I’ve just returned from a trip to Washington, DC as part of a program called Washington Campus, which is a for-credit program you can take through Fisher – and which I recommend. I’ll talk more about this later.
I took the opportunity to go the Lincoln Memorial and look up at the Great Emancipator.
You may not know about the important connection that Lincoln has to The Ohio State University. And you may be even more confused when you remember that the Ohio Agricultural and Mechanical College (which would become OSU) was founded in 1870, after Lincoln was tragically assassinated in 1865.
Well, in addition to his enormous legacy in preserving the union and advancing civil rights, Lincoln contributed to another of America’s enduring sources of strength – our great public university systems.
The Morrill Land Grant Act of 1862 offered federal lands in order to create and fund new universities – institutions dedicated to teaching and developing the important technologies of the day, agriculture and engineering.
Typical other universities at the time emphasized classics and professional training such as law. So the addition of these research universities all over the country contributed greatly to the advancement of science and engineering and to the high standard of living we enjoy today.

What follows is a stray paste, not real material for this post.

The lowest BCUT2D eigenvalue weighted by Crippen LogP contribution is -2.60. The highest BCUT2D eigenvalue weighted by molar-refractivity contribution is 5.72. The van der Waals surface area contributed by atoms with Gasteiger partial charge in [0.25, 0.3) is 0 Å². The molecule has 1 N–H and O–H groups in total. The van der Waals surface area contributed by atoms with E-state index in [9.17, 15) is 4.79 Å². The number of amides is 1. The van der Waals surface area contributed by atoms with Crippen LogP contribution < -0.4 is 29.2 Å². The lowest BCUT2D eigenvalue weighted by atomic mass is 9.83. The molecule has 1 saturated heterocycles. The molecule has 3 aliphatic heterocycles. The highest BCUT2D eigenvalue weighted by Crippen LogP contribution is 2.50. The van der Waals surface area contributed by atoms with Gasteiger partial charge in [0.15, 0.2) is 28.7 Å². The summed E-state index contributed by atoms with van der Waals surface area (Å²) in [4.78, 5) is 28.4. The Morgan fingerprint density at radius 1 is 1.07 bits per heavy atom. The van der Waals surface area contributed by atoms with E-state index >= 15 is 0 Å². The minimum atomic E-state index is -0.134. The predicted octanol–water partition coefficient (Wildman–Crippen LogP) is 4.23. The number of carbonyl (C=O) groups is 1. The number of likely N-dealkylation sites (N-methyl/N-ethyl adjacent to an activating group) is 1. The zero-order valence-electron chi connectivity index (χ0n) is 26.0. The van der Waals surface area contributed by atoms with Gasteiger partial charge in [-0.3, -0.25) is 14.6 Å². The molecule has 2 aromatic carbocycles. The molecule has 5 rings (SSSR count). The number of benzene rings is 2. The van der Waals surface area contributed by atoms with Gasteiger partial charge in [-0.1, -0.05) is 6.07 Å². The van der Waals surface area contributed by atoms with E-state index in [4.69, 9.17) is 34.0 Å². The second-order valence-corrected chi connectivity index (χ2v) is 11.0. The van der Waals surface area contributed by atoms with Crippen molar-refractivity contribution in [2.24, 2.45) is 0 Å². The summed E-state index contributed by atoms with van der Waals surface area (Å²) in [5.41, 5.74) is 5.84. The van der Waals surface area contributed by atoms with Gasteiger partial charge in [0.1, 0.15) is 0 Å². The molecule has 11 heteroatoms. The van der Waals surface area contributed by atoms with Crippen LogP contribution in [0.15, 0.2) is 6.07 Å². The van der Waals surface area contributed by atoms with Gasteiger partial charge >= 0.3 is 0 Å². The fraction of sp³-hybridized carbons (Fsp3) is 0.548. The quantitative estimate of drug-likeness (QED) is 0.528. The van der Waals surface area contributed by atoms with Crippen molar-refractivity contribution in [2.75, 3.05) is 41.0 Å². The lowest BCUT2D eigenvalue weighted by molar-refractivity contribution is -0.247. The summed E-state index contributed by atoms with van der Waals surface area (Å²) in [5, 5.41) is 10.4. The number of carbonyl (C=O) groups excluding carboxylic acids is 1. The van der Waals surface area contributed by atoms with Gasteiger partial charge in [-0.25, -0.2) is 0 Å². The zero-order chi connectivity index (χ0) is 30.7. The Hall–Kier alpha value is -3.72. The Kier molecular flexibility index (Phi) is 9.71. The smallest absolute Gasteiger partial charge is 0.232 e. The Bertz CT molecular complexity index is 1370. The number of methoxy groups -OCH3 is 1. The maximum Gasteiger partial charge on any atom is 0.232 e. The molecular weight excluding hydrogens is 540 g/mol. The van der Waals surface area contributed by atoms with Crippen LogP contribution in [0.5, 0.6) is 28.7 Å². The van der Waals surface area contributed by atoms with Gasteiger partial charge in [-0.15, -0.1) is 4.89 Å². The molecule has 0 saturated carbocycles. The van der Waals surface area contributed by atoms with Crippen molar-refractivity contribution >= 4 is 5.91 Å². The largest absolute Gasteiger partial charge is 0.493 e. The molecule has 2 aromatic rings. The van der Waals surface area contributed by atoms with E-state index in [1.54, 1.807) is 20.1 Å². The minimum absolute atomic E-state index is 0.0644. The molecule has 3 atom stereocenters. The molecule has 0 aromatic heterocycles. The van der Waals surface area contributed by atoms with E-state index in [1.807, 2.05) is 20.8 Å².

Lincoln was president when Congress passed the bill and his signature made it law. Having been raised a farmer and being the only US president ever to have a patent, you can imagine that Lincoln must have taken a particular interest in the arts it encouraged.
So as you advance in your knowledge and your career, remember that the opportunities you enjoy were put in place by those who came before. Try and leave a legacy of learning for those that will come after you.
“We are like dwarfs sitting on the shoulders of giants. We see more, and things that are more distant, than they did, not because our sight is superior or because we are taller than they, but because they raise us up, and by their great stature add to ours.” – John of Salisbury
And next time you are on campus, look for the Lincoln and Morrill towers that were named to honor the giants that made our great university possible.